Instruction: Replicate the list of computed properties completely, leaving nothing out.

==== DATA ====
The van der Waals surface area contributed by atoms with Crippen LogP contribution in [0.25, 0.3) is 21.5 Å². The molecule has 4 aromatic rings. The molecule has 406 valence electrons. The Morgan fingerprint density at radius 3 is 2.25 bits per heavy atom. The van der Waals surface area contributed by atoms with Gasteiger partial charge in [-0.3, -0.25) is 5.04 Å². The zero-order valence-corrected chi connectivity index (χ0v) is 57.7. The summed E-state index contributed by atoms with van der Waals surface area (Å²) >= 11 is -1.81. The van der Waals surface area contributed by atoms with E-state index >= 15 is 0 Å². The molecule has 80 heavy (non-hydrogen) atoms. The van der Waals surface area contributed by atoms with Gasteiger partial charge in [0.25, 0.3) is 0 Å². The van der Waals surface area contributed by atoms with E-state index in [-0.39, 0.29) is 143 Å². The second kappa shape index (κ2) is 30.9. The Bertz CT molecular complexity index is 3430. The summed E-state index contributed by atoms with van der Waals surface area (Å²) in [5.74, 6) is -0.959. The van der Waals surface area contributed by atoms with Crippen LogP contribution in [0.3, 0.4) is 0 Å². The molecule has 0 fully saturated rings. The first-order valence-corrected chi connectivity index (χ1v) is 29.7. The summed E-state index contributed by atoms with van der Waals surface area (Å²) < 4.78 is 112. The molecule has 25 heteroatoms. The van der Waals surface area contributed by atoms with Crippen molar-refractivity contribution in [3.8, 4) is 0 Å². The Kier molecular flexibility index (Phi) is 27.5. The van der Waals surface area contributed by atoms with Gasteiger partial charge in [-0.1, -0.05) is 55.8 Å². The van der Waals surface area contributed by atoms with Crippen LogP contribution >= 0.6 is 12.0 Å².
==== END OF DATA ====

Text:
The van der Waals surface area contributed by atoms with Crippen LogP contribution in [0.25, 0.3) is 21.5 Å². The molecule has 4 aromatic rings. The molecule has 406 valence electrons. The Morgan fingerprint density at radius 3 is 2.25 bits per heavy atom. The van der Waals surface area contributed by atoms with Gasteiger partial charge in [-0.3, -0.25) is 5.04 Å². The zero-order valence-corrected chi connectivity index (χ0v) is 57.7. The summed E-state index contributed by atoms with van der Waals surface area (Å²) >= 11 is -1.81. The van der Waals surface area contributed by atoms with E-state index >= 15 is 0 Å². The molecule has 80 heavy (non-hydrogen) atoms. The van der Waals surface area contributed by atoms with Gasteiger partial charge in [0.25, 0.3) is 0 Å². The van der Waals surface area contributed by atoms with E-state index in [-0.39, 0.29) is 143 Å². The second kappa shape index (κ2) is 30.9. The Bertz CT molecular complexity index is 3430. The summed E-state index contributed by atoms with van der Waals surface area (Å²) in [5.74, 6) is -0.959. The van der Waals surface area contributed by atoms with Crippen LogP contribution in [0.3, 0.4) is 0 Å². The molecule has 0 fully saturated rings. The first-order valence-corrected chi connectivity index (χ1v) is 29.7. The summed E-state index contributed by atoms with van der Waals surface area (Å²) < 4.78 is 112. The molecule has 25 heteroatoms. The van der Waals surface area contributed by atoms with Crippen molar-refractivity contribution in [3.8, 4) is 0 Å². The Kier molecular flexibility index (Phi) is 27.5. The van der Waals surface area contributed by atoms with Gasteiger partial charge in [-0.1, -0.05) is 55.8 Å². The van der Waals surface area contributed by atoms with Crippen LogP contribution >= 0.6 is 12.0 Å².